Cynthia Levine

Image of Cynthia Levine

Cynthia Levine, Ph.D.

Assistant Professor
(206) 616-1435
Guthrie 221
Advising: Accepting new graduate students in 2025-2026.
Interests: inequality, race, culture, gender, socioeconomic status, health


My research, which lies at the intersection of social and health psychology, examines the relationship between social and psychological factors and health and well-being among people from diverse backgrounds. I am especially interested in how social contexts might be changed to improve the health of people from lower status or stigmatized groups and reduce health disparities.

My work focuses, in particular, on showing that health and well-being depend upon fit between people and their social contexts. When people’s traits, thoughts, and feelings fit with what is normative and valued in their communities and institutions, and they feel included, rather than excluded, they are more likely to be healthy. This insight is especially important in an increasingly diverse, yet still unequal, society, where minority status due to race, socioeconomic status, immigration status, gender, sexuality, and other identities can threaten people’s sense of inclusion and fit. Given that many groups experience a lack of fit in majority or mainstream contexts such as schools or workplaces, changing these contexts to improve fit has the potential reduce health disparities.

Please visit my website (link above) for more information on the specific research questions my lab is currently investigating.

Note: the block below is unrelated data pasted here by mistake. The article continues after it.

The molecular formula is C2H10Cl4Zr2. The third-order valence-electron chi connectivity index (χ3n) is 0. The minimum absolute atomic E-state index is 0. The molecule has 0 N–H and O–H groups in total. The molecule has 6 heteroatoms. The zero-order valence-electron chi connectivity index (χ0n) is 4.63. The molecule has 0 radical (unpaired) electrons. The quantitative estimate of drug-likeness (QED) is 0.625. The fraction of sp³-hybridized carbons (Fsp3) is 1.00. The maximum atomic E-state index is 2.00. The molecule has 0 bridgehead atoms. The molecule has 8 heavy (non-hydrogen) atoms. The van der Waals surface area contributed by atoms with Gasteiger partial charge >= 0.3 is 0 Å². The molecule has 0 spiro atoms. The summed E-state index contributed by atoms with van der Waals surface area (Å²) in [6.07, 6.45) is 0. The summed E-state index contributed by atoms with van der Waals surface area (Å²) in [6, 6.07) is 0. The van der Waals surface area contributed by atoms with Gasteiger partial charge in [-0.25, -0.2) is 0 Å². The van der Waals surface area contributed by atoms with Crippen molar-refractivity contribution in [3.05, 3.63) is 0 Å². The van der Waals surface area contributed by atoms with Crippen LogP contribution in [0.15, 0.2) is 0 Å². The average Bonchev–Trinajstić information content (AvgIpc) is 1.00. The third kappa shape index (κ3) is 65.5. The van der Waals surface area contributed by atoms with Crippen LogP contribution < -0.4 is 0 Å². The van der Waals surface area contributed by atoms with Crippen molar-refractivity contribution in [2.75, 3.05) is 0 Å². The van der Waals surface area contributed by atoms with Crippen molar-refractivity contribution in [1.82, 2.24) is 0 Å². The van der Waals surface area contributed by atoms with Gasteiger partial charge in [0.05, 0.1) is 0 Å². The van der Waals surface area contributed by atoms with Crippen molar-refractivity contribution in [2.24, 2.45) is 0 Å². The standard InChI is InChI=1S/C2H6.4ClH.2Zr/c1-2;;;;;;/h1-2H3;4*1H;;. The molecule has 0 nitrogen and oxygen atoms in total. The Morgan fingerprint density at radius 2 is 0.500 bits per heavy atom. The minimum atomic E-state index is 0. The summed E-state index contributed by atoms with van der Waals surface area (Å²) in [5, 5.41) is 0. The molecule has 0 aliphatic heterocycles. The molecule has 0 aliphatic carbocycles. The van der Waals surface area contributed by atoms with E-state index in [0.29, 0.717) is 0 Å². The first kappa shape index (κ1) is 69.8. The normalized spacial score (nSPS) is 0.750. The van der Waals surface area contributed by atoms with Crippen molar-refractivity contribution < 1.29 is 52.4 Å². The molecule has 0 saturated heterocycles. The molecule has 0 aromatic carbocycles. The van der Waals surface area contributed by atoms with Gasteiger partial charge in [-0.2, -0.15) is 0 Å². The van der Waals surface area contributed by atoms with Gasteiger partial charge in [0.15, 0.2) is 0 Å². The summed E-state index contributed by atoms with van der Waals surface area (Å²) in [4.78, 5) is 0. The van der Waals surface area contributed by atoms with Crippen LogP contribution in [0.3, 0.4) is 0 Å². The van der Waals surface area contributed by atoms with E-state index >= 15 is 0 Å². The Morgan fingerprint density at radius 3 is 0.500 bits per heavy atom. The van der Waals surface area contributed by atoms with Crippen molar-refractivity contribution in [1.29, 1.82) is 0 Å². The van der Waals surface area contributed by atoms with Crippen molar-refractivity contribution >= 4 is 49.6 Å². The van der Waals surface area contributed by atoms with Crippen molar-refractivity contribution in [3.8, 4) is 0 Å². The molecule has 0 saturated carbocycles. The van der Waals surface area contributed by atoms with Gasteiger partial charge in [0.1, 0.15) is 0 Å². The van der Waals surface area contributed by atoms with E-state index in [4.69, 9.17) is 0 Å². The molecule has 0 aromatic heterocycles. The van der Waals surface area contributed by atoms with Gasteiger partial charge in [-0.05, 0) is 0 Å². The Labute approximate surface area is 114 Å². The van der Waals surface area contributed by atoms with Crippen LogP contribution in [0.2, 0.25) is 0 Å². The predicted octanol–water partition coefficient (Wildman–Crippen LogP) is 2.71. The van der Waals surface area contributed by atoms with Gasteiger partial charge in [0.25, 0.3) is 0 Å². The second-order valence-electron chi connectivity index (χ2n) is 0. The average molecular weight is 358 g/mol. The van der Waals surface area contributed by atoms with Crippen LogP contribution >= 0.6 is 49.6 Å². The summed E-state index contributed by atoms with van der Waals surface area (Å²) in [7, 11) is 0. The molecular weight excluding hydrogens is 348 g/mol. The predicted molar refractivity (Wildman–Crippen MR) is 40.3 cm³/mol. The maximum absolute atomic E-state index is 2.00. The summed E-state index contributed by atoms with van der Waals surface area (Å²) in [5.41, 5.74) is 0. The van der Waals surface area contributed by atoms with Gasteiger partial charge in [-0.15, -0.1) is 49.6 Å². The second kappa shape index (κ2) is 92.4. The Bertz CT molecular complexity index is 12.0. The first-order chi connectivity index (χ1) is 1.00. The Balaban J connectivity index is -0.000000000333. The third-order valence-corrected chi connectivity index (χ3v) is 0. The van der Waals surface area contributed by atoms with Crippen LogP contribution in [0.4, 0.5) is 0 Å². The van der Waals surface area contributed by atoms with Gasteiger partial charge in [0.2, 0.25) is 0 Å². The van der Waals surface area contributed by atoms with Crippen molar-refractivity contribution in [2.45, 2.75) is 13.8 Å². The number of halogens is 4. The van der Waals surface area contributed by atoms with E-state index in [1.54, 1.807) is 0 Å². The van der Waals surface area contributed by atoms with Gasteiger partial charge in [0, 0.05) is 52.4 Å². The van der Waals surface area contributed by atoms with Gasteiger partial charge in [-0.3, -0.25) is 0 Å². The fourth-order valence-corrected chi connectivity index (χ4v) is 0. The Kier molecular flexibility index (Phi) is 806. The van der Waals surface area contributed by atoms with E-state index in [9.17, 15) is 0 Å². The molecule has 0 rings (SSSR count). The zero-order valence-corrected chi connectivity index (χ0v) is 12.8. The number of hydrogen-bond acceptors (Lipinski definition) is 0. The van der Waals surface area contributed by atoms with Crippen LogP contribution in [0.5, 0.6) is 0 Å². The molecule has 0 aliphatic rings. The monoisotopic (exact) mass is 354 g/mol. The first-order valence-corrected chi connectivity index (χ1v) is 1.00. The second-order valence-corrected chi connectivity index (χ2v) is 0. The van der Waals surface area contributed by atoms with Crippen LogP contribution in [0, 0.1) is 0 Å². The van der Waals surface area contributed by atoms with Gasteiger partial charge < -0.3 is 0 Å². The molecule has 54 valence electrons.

Stanford University

  • Levine, C. S. (2017). Psychological buffers against poor health: The role of the socioeconomic environment. Current Opinion in Psychology, 18, 137-140.
  • Levine, C. S., Atkins, A. H., Waldfogel, H. B., & Chen, E. (2016). Views of a good life and allostatic load: Physiological correlates of theories of a good life depend on the socioeconomic context. Self and Identity, 15, 536-547.
  • Levine, C. S., Miyamoto, Y., Markus, H. R., Rigotti, A., Boylan, J. M., Park, J., . . . Ryff, C. D. (2016). Culture and healthy eating: The role of independence and interdependence in the U.S. and Japan. Personality and Social Psychology Bulletin, 42, 1335-1348.
  • Curhan, K. B., Levine, C. S., Markus, H. R., Kitayama, S., Park, J., Karasawa, M., . . . & Ryff, C. D. (2014). Subjective and objective hierarchies and their relations to psychological well-being: A U.S. / Japan comparison. Social Psychological and Personality Science, 5, 855-864.
  • Levine, C. S., & Ambady, N. (2013). Nonverbal behaviour’s role in racial gaps in healthcare: Implications and solutions. Medical Education, 47, 867-876.
  • Stephens, N. M., & Levine, C. S. (2011). Opting out or denying discrimination? How the framework of free choice in American society influences perceptions of gender inequality. Psychological Science, 22, 1231-1236.